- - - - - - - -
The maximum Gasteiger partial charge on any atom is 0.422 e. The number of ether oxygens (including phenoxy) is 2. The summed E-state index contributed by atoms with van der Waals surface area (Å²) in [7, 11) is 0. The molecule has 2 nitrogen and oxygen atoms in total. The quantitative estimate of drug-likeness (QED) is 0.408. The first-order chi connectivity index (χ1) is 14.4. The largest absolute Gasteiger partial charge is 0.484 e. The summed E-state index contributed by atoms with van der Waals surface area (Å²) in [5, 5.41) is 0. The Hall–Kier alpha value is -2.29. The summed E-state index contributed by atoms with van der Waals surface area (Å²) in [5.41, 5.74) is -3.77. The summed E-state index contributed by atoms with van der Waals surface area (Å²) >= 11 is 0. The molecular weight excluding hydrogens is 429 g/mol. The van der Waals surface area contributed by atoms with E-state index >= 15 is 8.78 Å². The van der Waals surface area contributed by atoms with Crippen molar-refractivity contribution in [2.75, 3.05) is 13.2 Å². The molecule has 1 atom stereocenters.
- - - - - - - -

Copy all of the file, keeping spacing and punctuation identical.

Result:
The maximum Gasteiger partial charge on any atom is 0.422 e. The number of ether oxygens (including phenoxy) is 2. The summed E-state index contributed by atoms with van der Waals surface area (Å²) in [7, 11) is 0. The molecule has 2 nitrogen and oxygen atoms in total. The quantitative estimate of drug-likeness (QED) is 0.408. The first-order chi connectivity index (χ1) is 14.4. The largest absolute Gasteiger partial charge is 0.484 e. The summed E-state index contributed by atoms with van der Waals surface area (Å²) in [5, 5.41) is 0. The Hall–Kier alpha value is -2.29. The summed E-state index contributed by atoms with van der Waals surface area (Å²) in [5.41, 5.74) is -3.77. The summed E-state index contributed by atoms with van der Waals surface area (Å²) >= 11 is 0. The molecular weight excluding hydrogens is 429 g/mol. The van der Waals surface area contributed by atoms with E-state index >= 15 is 8.78 Å². The van der Waals surface area contributed by atoms with Crippen molar-refractivity contribution in [2.75, 3.05) is 13.2 Å². The molecule has 1 atom stereocenters.